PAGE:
Backlash after actor publicly shames co-star Tang Wei for frequent bathroom visits - SupChina
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Backlash after actor publicly shames co-star Tang Wei for frequent bathroom visits

Chinese actor Léi Jiāyīn 雷佳音, who is best known for his role in the hit TV show The First Half of My Life 我的前半生, has been facing a wave of criticism after he made a complaint about actress Tāng Wéi 汤唯, who he worked with on their new thriller movie The Whistleblower, saying that the female co-star’s frequent bathroom visits on the set of the movie negatively impacted his acting.

Lei made the remarks in a live broadcast interview (in Chinese) with CCTV on December 8. Though both artists were ostensibly there to promote the new movie, the conversation took an unexpected turn when the host asked what they disliked most about each other. Lei then revealed that he was annoyed by Tang taking so many toilet breaks while filming a scene in which he had to deliver a string of emotional lines.

“Tang excused herself to go to the bathroom a lot when I was awash with tears,” Lei said. Seemingly embarrassed, the 40-year-old actress burst into uneasy laughter. She then stood up from her seat and walked to the back of the room, hiding her face from the camera.

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Lei, however, totally ignored Tang’s body language and went on saying, “She used the bathroom more than three times and we ended up filming 10 takes of the scene. It’s almost like every time I started to feel the character, she had to take a toilet break.”

When asked by the host if she did it on purpose, Tang apologized to Lei, saying, “I’m profoundly sorry about that. Are you still holding a grudge against me because of it?” At this point, Lei could have accepted Tang’s apology and dropped the issue, but for some reason the actor decided to double down. Taking a passive-aggressive approach, Lei continued, “I was understanding because I didn’t say anything while we were on the set. I was bearing your behavior silently.”

In 2016 —  two years after marrying South Korean director Kim Tae Yong — Tang gave birth to her first child. Since then, the actress has been reportedly struggling with urinary incontinence, a bladder control issue that’s common among women during pregnancy and after childbirth.

It’s unclear if Lei was aware of Tang’s medical situation, but his callousness clearly made his co-star uncomfortable and eventually made her break into tears. When the actress began quietly sobbing next to him, Lei — showing a blatant disregard for Tang’s feelings — said, “Are you really crying? Wow, you are really good at acting today.”

Overwhelmed by emotions, Tang then walked away from the camera and took a one-minute break to collect herself. The tearful interview ended on an inauspicious note after Lei shot down the host’s suggestion that he should say something comforting to the actress. Instead, Lei went, “Let her cry. She’ll be back.”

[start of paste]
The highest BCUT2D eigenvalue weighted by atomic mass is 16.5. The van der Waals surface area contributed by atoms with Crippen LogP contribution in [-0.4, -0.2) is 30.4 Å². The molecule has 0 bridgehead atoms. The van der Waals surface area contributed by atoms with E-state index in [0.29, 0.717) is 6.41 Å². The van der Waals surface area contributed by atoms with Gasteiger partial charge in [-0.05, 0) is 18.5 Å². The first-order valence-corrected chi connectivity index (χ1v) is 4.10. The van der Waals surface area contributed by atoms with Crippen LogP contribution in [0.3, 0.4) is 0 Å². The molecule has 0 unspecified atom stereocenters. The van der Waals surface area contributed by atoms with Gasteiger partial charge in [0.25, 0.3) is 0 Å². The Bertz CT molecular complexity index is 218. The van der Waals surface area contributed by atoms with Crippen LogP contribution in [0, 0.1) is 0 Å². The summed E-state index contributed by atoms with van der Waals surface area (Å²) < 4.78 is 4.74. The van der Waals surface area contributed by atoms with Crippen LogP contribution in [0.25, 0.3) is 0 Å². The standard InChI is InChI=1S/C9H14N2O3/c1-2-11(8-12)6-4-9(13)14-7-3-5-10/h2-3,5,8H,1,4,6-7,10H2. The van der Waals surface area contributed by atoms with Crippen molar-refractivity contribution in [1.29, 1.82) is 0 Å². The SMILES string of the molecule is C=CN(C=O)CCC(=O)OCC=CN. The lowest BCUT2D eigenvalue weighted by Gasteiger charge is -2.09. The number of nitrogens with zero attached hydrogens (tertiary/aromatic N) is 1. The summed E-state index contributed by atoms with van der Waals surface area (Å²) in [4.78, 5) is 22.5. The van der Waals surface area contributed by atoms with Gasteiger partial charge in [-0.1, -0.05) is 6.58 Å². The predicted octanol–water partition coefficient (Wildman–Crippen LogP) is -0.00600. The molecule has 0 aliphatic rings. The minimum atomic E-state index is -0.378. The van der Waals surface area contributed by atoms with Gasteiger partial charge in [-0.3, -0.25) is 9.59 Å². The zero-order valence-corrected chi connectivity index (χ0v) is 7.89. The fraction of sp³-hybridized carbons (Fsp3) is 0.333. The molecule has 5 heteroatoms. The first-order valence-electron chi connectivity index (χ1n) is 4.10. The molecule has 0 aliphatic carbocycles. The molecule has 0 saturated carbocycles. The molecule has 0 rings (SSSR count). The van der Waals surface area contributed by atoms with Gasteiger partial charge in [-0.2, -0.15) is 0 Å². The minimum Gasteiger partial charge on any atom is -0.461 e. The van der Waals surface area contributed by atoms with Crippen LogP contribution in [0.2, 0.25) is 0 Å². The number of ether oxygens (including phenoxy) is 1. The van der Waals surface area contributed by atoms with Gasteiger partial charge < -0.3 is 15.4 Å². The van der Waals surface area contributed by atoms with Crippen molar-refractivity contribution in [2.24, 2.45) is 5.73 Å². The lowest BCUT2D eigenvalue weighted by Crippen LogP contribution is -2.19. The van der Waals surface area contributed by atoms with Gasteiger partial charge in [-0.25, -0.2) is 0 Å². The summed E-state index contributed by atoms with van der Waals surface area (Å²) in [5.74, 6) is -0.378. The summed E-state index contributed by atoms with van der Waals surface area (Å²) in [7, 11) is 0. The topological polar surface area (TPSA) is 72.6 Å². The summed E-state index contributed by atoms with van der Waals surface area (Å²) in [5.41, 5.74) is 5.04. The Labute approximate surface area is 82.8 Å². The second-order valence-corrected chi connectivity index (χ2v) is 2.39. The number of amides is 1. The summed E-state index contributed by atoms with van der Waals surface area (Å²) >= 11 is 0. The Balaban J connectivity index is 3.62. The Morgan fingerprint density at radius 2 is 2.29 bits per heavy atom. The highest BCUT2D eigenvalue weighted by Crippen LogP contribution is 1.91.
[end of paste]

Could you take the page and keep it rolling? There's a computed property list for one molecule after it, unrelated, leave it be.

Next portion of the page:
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After the interview was widely shared on the Chinese internet, it sparked a social media firestorm. On Weibo, Lei was heavily criticized for grilling Tang about her childbirth-related conditions in the public light.

“Tang was noticeably beaming because of embarrassment. Many women suffer from leakage problems after giving birth. Men probably don’t know about it but this is not a subject for ridicule. Lei probably thought he was just making a harmless joke but it definitely came off insulting and inconsiderate,” one Weibo user wrote (in Chinese)

Probably a silver lining to the story is that some bloggers focusing on medical issues have seized this opportunity to educate their followers about what urinary incontinence is and how severely it can affect women’s bodies. In a Weibo post that explains Tang’s difficulties from a medical perspective, blogger @六层楼先生 (in Chinese) wrote: “I’m not calling for extra care for moms because that message is too broad. Instead, I penned this article in the hopes of making the public have a basic understanding of this condition. This is particularly vital for women who go back to work after giving birth. They make a lot of efforts to overcome physical discomforts and none of them want their jobs to be adversely affected by their health issues.”

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Jiayun Feng

Jiayun was born in Shanghai, where she spent her first 20 years and earned a bachelor’s degree in journalism at Fudan University. Interested in writing for a global audience, she attended the NYU Graduate School of Journalism for its Global & Joint Program Studies, which allowed her to pursue a journalism career along with her interest in international relations. She has previously interned for Sixth Tone and Shanghai Daily.

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